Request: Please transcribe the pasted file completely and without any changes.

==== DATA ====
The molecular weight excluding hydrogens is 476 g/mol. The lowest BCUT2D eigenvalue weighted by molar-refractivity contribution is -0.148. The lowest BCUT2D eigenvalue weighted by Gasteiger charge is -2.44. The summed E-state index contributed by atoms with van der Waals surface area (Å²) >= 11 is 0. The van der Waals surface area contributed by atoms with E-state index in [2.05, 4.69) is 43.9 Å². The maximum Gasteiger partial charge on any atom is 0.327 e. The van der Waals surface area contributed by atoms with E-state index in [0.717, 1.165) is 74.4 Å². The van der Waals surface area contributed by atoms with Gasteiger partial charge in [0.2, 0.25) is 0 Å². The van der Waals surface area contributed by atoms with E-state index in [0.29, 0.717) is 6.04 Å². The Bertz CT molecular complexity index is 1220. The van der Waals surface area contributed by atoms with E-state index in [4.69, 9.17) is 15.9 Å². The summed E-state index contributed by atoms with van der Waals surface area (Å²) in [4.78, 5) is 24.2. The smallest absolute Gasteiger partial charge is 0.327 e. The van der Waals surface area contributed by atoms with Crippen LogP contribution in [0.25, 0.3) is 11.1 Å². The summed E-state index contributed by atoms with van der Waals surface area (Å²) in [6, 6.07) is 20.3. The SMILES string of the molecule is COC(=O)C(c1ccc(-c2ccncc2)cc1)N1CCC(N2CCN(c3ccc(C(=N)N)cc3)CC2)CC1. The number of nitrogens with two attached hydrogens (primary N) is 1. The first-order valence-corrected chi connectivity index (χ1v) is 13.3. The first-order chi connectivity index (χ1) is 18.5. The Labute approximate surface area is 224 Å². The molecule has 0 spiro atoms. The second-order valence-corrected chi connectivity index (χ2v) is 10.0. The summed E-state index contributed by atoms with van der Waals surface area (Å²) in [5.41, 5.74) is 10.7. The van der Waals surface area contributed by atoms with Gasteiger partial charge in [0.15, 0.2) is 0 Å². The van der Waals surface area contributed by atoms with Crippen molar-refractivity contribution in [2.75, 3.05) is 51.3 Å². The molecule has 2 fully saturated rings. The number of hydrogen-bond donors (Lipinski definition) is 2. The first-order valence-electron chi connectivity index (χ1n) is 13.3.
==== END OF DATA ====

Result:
The molecular weight excluding hydrogens is 476 g/mol. The lowest BCUT2D eigenvalue weighted by molar-refractivity contribution is -0.148. The lowest BCUT2D eigenvalue weighted by Gasteiger charge is -2.44. The summed E-state index contributed by atoms with van der Waals surface area (Å²) >= 11 is 0. The van der Waals surface area contributed by atoms with E-state index in [2.05, 4.69) is 43.9 Å². The maximum Gasteiger partial charge on any atom is 0.327 e. The van der Waals surface area contributed by atoms with E-state index in [0.717, 1.165) is 74.4 Å². The van der Waals surface area contributed by atoms with Gasteiger partial charge in [0.2, 0.25) is 0 Å². The van der Waals surface area contributed by atoms with E-state index in [0.29, 0.717) is 6.04 Å². The Bertz CT molecular complexity index is 1220. The van der Waals surface area contributed by atoms with E-state index in [4.69, 9.17) is 15.9 Å². The summed E-state index contributed by atoms with van der Waals surface area (Å²) in [4.78, 5) is 24.2. The smallest absolute Gasteiger partial charge is 0.327 e. The van der Waals surface area contributed by atoms with Crippen LogP contribution in [0.25, 0.3) is 11.1 Å². The summed E-state index contributed by atoms with van der Waals surface area (Å²) in [6, 6.07) is 20.3. The SMILES string of the molecule is COC(=O)C(c1ccc(-c2ccncc2)cc1)N1CCC(N2CCN(c3ccc(C(=N)N)cc3)CC2)CC1. The number of nitrogens with two attached hydrogens (primary N) is 1. The first-order valence-corrected chi connectivity index (χ1v) is 13.3. The first-order chi connectivity index (χ1) is 18.5. The Labute approximate surface area is 224 Å². The molecule has 0 spiro atoms. The second-order valence-corrected chi connectivity index (χ2v) is 10.0. The summed E-state index contributed by atoms with van der Waals surface area (Å²) in [5.41, 5.74) is 10.7. The van der Waals surface area contributed by atoms with Gasteiger partial charge in [0.15, 0.2) is 0 Å². The van der Waals surface area contributed by atoms with Crippen molar-refractivity contribution in [2.75, 3.05) is 51.3 Å². The molecule has 2 fully saturated rings. The number of hydrogen-bond donors (Lipinski definition) is 2. The first-order valence-electron chi connectivity index (χ1n) is 13.3.